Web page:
The Great Cats exhibit on Lion/Tiger Hill features Sumatran tigers and African lions—living, breathing, roaring great cats. They are ambassadors for their wild relatives, and for the Zoo's conservation and science initiatives for tigers, lions, and many other cats, which, even if not great in size, are still great!
Lions and tigers are on exhibit between 10 a.m. and 4 p.m., daily (weather permitting).
Today, Nababeip’s two cubs received their second routine veterinary exam. At almost a month and a half old, they weigh between 16 and 17 pounds. They both got a clean bill of health! Keepers also had the opportunity to get a first hands-on look at Shera’s four cubs. We were able to get individual weights on the cubs, and give them each an identifying shave mark. Shera’s cubs weigh between four and five pounds at just under a week of age, and their eyes have recently opened!
This is the earliest our keepers have ever been able to weigh lion cubs. Shera’s five-day-old cubs had very similar weights to Naba’s cubs when they were six days old. The last time Shera and Naba gave birth, keepers waited until each litter was at least two weeks old before weighing them. Obtaining weights and collecting lots of information about the cubs early on helps keepers learn more about what is normal for lion cubs.
Last week, keepers at the Great Cats exhibit put a GoPro camera in the den with Naba’s cubs while mom was outside enjoying the sunshine. At first, the girls were a bit wary of the cam—hissing and stepping gingerly around it. Within 20 minutes, however, they felt comfortable going right up to the cam and even knocked it over!
Adding a novel items to the lions’ environment is part of the Zoo’s enrichment program. Not only do they physically and mentally stimulate the Zoo’s residents, but also encourage animals to use their natural abilities and behaviors in new and exciting ways. Enrichment is an integral part of daily care and helps keepers ensure the Zoo’s animals have a high quality of life.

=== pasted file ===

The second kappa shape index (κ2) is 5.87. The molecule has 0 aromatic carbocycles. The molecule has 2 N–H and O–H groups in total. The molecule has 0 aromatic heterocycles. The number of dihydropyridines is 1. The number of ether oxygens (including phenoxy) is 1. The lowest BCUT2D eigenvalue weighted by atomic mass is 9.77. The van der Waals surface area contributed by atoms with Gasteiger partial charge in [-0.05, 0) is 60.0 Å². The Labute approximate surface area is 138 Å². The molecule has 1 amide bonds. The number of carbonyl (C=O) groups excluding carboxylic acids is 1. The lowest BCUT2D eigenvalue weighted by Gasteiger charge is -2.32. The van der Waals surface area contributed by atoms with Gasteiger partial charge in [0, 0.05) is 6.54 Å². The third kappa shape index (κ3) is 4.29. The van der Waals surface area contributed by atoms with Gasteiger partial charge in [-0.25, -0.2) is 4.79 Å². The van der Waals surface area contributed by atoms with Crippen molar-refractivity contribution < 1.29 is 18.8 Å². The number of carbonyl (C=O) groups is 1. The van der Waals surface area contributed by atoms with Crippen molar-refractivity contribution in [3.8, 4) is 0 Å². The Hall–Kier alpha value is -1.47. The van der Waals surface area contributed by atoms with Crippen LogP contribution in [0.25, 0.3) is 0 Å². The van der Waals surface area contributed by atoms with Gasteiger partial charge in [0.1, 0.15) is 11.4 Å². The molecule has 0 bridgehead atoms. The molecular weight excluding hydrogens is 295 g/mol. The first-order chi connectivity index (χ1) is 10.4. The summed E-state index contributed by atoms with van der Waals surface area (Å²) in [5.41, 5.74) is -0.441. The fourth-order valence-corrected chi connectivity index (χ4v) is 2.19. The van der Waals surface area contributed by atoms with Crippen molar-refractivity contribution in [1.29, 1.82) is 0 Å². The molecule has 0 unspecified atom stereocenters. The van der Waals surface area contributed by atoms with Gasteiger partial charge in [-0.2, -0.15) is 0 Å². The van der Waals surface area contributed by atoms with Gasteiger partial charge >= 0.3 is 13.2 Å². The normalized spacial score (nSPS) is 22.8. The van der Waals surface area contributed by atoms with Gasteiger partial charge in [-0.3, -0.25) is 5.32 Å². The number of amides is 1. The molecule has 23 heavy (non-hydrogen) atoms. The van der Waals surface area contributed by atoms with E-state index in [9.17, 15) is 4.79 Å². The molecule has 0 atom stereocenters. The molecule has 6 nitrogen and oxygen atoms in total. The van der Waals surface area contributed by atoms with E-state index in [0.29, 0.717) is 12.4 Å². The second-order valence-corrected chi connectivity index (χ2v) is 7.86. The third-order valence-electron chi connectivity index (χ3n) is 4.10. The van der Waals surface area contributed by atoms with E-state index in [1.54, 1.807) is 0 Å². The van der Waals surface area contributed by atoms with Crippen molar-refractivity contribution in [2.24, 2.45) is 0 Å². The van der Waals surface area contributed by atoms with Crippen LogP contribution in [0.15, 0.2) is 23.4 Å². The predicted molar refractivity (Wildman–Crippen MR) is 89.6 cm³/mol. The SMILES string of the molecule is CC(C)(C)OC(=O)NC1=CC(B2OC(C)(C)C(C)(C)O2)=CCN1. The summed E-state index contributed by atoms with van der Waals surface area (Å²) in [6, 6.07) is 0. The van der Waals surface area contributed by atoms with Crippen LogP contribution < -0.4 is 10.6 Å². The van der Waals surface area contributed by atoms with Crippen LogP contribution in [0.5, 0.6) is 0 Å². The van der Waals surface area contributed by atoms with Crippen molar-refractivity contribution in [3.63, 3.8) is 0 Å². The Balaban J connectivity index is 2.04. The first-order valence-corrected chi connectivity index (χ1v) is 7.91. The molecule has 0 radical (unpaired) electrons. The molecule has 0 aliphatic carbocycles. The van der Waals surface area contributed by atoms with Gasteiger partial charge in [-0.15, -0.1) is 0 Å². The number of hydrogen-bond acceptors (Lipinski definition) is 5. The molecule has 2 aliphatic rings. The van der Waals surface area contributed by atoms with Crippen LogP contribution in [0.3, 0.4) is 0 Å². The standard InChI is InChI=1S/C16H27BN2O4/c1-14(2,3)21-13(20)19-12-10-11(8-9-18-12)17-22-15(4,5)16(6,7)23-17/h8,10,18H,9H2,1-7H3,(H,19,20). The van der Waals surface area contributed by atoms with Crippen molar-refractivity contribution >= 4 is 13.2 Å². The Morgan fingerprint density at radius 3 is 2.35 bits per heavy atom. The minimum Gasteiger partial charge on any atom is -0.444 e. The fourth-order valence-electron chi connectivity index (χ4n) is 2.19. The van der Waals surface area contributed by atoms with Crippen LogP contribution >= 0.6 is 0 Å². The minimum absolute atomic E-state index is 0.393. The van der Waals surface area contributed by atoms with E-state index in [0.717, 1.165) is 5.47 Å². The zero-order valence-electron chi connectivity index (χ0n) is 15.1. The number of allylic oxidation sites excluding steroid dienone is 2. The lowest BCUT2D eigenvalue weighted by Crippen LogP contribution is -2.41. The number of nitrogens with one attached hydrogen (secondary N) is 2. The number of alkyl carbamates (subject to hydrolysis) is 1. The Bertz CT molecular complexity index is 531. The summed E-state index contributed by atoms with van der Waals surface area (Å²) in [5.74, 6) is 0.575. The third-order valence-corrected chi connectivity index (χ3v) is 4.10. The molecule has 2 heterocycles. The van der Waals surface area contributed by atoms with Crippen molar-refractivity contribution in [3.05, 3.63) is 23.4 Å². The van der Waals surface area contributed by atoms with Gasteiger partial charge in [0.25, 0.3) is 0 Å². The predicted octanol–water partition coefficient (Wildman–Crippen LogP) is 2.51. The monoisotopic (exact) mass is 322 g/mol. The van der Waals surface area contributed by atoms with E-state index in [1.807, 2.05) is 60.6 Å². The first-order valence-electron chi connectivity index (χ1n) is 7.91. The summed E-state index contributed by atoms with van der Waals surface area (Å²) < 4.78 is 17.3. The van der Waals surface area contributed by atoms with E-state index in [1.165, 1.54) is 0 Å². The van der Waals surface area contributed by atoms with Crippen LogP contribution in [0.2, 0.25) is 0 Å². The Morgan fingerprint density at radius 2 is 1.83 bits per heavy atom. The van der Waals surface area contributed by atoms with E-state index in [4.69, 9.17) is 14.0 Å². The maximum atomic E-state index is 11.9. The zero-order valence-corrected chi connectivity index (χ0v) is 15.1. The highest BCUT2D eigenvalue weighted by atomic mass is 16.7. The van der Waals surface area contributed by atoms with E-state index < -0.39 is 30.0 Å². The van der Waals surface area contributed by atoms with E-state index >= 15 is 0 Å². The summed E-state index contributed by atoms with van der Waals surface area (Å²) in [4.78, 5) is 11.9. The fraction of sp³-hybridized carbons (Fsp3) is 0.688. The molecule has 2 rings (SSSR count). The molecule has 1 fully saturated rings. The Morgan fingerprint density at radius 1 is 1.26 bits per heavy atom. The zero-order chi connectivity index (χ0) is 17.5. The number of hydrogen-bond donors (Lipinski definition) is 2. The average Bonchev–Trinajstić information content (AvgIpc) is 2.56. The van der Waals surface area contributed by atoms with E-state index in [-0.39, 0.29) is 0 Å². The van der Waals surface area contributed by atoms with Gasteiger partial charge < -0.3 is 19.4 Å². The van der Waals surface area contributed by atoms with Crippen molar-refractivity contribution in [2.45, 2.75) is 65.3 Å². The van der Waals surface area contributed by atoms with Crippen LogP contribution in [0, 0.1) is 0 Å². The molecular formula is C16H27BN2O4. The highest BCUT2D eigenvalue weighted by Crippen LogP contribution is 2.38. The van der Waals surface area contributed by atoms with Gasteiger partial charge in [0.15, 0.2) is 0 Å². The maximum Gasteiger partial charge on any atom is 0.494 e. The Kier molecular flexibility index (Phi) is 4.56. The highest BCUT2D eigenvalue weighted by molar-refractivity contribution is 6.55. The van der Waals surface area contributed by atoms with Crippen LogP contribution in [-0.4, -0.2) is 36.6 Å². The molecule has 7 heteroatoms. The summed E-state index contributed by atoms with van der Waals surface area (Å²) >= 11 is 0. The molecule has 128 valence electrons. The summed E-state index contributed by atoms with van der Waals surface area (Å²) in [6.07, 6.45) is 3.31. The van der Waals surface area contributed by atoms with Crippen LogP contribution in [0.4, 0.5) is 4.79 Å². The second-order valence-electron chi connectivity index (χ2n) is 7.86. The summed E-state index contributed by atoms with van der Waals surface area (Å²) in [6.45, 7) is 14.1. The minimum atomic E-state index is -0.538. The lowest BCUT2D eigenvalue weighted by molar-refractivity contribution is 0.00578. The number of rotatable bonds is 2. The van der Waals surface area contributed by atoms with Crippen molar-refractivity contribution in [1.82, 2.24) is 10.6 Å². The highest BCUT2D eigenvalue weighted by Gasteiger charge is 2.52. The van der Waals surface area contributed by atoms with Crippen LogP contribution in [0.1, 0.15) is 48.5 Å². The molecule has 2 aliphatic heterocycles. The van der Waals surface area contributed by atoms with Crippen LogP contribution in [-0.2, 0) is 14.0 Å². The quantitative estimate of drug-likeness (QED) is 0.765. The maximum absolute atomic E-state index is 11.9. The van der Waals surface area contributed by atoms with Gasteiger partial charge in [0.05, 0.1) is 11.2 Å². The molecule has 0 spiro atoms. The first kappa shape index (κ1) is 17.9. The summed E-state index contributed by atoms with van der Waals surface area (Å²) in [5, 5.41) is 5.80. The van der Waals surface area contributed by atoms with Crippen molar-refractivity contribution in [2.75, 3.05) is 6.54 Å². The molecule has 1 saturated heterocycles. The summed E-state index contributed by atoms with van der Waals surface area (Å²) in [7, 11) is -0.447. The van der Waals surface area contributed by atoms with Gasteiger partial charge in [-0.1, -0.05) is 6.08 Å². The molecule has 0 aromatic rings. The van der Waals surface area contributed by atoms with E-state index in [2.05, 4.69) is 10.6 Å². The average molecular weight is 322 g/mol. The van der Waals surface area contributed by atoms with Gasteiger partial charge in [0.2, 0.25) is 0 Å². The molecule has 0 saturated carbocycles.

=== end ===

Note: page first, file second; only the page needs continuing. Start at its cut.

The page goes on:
You can help contribute to the Zoo’s enrichment program by donating to our Giving Tree.
Sumatran tiger cubs Bandar and Sukacita turned seven months old yesterday! Both are growing fast—Bandar weighs 88 pounds, and Sukacita weighs 73 pounds.
The Washington, D.C. winter weather has been particularly cold and snowy this year. On days where it’s too cold to go outside, we give the cubs a few enrichment items to play with indoors to keep them active and engaged.
In the video below, you’ll see Bandar is having a grand old time with this burlap sack (stuffed with hay). To ensure each enrichment experience is new and exciting—we vary the types of items they get. On any given day, the cubs could receive a water tub to play in, boomer balls, or scented enrichment. And depending on their mood, one cub may want an item more than the other cub. Or, they may want it equally and play tug-o-war for it! Sukacita doesn’t appear to be interested in the sack in this video. But if she wanted it, she would have put up more of a fight and wrestled with her brother for it.
We’ve had several days where the bitter cold of winter was broken with some welcomed sunshine and warmth. Mom Damai and the cubs certainly enjoy their time in the yard. The cubs are still honing their hunting skills by sneaking up on one another and mom—who seems to enjoy the chase as much as they do! Visit the Zoo and see them every day from noon until they are ready to come inside (weather permitting).
There are cats all over the Zoo! Tigers and lions live at Great Cats, with caracals right next door. Cheetahs live at the Zoo's Cheetah Conservation Station. Fishing cats and clouded leopards live on Asia Trail. A sand cat lives in the Small Mammal House. → Learn about cats at the Zoo.
Large or small, cats are graceful, specialized, and powerful animals. Yet, they are among the most endangered. Zoo conservation biologists are working with colleagues on lions' home ground in Africa, and tigers' in Asia, to develop the scientific understanding necessary for effective conservation. Zoo scientists are studying the ecology, behavior, and reproductive biology of tigers, lions, and many other cat species, including cheetahs, clouded leopards, and fishing cats.